Say hello to one of my favorite trilogy of all times!
Shadow and Bone
I have to say that I was a little scared going into this because of all the mixed reviews, and I am so happy to say that this book worked out very well for me.
Since I read Six of Crows first, I spoiled the whole thing for myself, for now I know how the whole thing ends. But I'm not even mad about that. It was nice to see familiar names that were mentioned in Crows (Genya and Zoya).
I didn't expect it to be a single first person narrative, but I found myself enjoying that it was.
Alina's point of view was perfect for telling the story. An orphan who never felt as she belonged anywhere was basically thrown into a whole new world. The way she was trying to navigate that new world, grudgingly, was quite hilarious to read at times. I also thought that she had the perfect amount of a whiny teenager in her - she wasn't good at anything, but she tried; she whined and cried and complained, but in the end she always sucked it up and did what was asked of her. And she was blunt and sassy! So what if she acted vain when she got to enjoy a hot bath by herself, or when a beautiful silk dress was made for her. For an orphan and an army girl that can be completely pardoned.
I found the Grisha world to be absolutely fascinating, and I did feel that the book needed more explaining on how Grisha work their magic! But since this is a trilogy I am giving it a benefit of a doubt and hoping for more information from the next 2 books.
All of the Slavic cultural references warmed my soul. However I found it funny at times how some words (mostly Russian) were taken and turned into a different word for a ravkan language.
I heard some people say that the pace was slow, and the events were dull, but I didn't feel that way at all, so I guess it's all the matter of a perspective and preference.
For a moment there I was afraid that it was turning into an insta-love story, but no, thank goodness it didn't take that route.
The Darkling turned out to be a very fascinating character, his persona and his power were mystique and bad-ass. But as of this point I don't like him much - to me he seems like an ancient evil creature who likes to seduce young girls to get what he wants. BUT, I can tell that there is more to him, and that the human in him is still there (deep,deep,deep down) so I foresee some kind of redemption for him in my eyes.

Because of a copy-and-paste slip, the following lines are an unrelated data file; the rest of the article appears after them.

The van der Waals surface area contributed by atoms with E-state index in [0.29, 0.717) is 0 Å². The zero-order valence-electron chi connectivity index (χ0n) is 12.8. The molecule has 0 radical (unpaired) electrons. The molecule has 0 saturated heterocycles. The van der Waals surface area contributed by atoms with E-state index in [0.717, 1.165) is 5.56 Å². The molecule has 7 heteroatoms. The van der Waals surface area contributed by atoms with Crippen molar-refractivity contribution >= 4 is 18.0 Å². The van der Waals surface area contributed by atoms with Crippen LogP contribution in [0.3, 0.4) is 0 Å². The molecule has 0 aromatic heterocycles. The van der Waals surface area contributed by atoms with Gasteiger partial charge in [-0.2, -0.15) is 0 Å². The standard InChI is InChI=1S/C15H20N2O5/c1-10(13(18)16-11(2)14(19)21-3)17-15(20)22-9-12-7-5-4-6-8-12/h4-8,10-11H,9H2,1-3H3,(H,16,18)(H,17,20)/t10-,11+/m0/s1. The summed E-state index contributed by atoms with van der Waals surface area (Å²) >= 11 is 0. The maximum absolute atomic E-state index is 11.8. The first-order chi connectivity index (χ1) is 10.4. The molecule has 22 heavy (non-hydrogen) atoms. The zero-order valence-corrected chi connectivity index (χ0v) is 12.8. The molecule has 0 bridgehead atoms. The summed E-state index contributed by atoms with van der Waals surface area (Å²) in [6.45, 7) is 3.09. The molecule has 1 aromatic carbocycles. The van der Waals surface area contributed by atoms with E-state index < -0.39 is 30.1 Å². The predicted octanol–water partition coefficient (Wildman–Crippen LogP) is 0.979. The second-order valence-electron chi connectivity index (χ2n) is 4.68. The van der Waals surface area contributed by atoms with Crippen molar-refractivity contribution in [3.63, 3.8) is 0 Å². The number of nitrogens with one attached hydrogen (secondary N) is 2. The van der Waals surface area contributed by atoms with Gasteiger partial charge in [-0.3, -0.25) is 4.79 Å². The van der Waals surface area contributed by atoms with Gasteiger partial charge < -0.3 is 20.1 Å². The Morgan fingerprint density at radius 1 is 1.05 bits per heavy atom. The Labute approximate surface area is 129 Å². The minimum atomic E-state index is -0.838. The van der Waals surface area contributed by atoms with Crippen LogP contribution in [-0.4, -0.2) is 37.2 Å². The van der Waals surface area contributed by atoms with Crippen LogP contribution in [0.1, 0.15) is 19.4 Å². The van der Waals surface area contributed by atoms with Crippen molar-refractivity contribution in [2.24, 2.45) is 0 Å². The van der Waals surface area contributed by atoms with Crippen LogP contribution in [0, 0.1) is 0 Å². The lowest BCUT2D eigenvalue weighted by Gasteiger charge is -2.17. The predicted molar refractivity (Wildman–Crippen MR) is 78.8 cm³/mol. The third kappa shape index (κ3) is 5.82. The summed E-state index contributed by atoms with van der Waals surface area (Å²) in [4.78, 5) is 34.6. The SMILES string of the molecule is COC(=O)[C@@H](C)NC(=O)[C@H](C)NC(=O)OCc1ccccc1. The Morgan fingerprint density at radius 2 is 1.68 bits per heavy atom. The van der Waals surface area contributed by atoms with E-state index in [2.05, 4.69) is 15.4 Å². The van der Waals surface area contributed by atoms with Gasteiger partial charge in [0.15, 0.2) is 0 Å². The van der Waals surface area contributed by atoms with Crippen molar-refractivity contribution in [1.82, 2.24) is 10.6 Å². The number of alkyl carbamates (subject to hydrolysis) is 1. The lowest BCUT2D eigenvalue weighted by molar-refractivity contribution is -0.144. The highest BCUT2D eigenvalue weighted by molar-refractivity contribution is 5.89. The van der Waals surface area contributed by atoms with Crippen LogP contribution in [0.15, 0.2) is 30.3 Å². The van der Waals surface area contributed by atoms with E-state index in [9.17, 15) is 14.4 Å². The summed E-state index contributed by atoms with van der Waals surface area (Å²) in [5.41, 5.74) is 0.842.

Also that twist - pretty darn good, I was just as surprised as Alina herself.
If there were problems with this book, I didn't notice, for I was so entranced with the beautiful and witty writing. And I am also afraid at this point that Bardugo can do no wrong in my eyes, so my points of view on her books are becoming quite biased.
Siege and Storm
As much as I wanted to savor this one I flew through it in a day.
I can see this book being slow for readers who yearn non-stop action, as there is a lot of diplomatic dinners, meetings and riding from town to town. I have also imagined Alina to be more powerful (like way more powerful) at this point, but oh well.
While Alina is still not as likable as you wish her to be, one quality of hers shines brighter than the sun (see what I did there?). Selflessness. Alina's patriotism might be hidden deep within her, but in the moments that count, it pours out of her like an unstoppable ocean. She would rather die than see other people suffer. She would rather suffer alone than bind anybody to her side. I also really enjoyed the internal struggle that Alina is going through.
Mal, on the other hand, is a complete dingus! Rarely I see a character go downhill so fast. Mal has become childish and jealous to the point that it makes him insufferable. And just as Alina is completely selfless, Mal has become as selfish as it can be. However, I see his points of view, and understand his hurting. But it's not nearly enough for him to be even a little redeemed in my eyes. I spent half a book wishing somebody would just punch him in the face.